31. ^ "Before Everything & After - MxPx". AllMusic. September 16, 2003. http://www.allmusic.com/album/before-everything-after-r657571/charts-awards. Retrieved 2011-08-19. 
  32. ^ "Catalyst > Review". All Music. http://www.allmusic.com/album/r689863/review. Retrieved 2004-05-18. 
  33. ^ "Chuck - Sum 41". AllMusic. October 12, 2004. http://www.allmusic.com/album/chuck-r713735/charts-awards/billboard-single. Retrieved 2011-08-19. 
  34. ^ "Still Not Getting Any... - Simple Plan". AllMusic. October 26, 2004. http://www.allmusic.com/album/still-not-getting-any-r713114/charts-awards/billboard-single. Retrieved 2011-08-19. 
  35. ^ "American Idiot Chart positions". australian-charts.com. http://australian-charts.com/showitem.asp?interpret=Green+Day&titel=American+Idiot&cat=a. Retrieved June 24, 2008. 
  36. ^ "Underclass Hero - Sum 41". AllMusic. July 24, 2007. http://www.allmusic.com/album/underclass-hero-r1074163/charts-awards/billboard-album. Retrieved 2011-08-19. 
  37. ^ Johnson, Jared (March 6, 2007). "Five Score and Seven Years Ago - Relient K". AllMusic. http://www.allmusic.com/album/five-score-and-seven-years-ago-r944389/review. Retrieved 2011-08-19.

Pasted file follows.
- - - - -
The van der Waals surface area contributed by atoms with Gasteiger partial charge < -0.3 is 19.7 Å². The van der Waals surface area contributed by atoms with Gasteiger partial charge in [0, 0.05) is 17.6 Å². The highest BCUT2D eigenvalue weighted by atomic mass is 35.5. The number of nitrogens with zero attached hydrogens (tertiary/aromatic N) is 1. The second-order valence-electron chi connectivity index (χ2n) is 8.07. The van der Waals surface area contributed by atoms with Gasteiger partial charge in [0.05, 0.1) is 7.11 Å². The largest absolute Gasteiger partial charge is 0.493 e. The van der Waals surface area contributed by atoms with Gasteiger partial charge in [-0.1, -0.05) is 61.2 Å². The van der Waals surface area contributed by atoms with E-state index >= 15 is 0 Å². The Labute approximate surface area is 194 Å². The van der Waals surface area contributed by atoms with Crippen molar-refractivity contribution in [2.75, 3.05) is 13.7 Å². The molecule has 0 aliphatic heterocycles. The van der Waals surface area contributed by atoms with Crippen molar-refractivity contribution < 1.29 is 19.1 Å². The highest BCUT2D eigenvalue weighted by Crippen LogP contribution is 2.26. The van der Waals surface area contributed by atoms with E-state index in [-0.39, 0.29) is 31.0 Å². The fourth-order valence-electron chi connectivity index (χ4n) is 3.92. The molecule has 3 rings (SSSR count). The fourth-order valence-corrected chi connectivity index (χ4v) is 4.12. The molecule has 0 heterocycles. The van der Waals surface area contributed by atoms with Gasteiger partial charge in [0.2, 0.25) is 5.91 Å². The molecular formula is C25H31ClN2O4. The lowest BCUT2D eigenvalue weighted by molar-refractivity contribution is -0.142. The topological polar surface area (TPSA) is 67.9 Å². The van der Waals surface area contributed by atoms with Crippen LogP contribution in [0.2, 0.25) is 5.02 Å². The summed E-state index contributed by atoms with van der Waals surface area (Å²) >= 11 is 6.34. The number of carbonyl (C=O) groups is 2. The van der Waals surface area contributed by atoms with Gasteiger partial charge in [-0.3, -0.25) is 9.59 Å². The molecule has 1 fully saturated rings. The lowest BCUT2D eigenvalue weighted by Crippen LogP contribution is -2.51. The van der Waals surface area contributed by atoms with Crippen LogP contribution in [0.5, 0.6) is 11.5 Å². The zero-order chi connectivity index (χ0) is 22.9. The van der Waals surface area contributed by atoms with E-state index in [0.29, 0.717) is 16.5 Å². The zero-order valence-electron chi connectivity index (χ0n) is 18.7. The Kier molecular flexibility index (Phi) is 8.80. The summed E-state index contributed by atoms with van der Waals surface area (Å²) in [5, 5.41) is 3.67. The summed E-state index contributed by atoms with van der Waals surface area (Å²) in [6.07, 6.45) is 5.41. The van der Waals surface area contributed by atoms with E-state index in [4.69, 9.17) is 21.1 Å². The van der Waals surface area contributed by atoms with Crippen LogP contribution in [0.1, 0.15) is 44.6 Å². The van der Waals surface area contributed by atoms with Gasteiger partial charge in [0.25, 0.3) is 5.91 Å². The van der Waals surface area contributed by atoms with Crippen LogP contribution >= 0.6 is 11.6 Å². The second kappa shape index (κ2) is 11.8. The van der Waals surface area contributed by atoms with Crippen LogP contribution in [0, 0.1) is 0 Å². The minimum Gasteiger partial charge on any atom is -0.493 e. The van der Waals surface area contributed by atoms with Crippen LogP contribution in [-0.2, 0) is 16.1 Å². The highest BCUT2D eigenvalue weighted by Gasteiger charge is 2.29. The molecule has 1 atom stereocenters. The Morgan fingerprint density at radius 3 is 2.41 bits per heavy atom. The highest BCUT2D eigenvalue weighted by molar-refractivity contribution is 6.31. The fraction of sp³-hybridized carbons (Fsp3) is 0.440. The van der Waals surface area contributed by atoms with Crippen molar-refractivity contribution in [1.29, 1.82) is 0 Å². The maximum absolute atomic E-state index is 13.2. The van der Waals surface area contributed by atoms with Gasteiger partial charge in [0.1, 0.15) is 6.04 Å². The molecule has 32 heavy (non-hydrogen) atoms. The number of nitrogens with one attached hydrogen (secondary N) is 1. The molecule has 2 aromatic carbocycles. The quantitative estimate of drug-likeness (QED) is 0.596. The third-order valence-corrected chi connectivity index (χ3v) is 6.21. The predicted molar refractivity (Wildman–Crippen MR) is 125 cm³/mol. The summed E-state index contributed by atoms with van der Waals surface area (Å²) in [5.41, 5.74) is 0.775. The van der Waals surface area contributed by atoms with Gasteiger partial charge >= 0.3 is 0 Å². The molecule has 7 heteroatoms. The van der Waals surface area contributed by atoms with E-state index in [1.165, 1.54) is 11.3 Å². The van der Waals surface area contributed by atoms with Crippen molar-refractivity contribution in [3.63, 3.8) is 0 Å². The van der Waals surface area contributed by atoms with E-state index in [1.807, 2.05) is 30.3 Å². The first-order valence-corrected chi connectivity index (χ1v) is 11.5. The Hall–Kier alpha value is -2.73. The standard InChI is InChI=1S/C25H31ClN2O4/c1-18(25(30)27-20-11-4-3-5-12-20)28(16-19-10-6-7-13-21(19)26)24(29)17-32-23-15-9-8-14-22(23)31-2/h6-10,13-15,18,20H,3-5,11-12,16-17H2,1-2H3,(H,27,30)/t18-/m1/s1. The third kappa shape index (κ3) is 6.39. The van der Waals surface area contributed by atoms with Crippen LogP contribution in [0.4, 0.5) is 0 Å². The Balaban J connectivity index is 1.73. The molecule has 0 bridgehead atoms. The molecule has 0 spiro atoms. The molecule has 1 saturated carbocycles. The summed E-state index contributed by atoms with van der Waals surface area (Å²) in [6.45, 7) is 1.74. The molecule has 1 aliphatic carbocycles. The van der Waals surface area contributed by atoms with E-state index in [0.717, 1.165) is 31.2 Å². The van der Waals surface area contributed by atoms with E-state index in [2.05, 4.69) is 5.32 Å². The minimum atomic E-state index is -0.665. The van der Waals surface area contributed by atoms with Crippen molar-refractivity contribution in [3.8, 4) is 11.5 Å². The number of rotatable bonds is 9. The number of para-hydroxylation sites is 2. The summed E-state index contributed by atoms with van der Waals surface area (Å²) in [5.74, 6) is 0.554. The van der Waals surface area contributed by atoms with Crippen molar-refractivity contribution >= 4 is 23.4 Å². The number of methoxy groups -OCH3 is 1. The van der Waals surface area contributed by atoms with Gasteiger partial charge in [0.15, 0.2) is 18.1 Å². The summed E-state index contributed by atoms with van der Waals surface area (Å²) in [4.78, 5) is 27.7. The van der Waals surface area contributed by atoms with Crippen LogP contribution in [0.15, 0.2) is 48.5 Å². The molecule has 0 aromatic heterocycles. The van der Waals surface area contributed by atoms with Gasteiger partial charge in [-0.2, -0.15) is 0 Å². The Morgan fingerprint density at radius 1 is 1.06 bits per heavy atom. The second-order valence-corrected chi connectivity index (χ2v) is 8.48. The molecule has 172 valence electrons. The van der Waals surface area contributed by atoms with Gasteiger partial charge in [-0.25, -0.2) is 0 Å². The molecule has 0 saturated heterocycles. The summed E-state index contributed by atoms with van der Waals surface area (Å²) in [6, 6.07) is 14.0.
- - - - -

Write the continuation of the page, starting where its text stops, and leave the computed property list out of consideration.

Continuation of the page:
External links


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Look at other dictionaries:

  • Pop-Punk — Le pop punk est une variété moins brute et plus mélodieuse du punk rock, parfois également appelée MTV punk ou teenage punk. Ce nom ne satisfait pas forcément les membres les plus radicaux de la scène punk qui considèrent l association de pop et… …   Wikipédia en Français

  • Pop-punk — Le pop punk est une variété moins brute et plus mélodieuse du punk rock, parfois également appelée MTV punk ou teenage punk. Ce nom ne satisfait pas forcément les membres les plus radicaux de la scène punk qui considèrent l association de pop et… …   Wikipédia en Français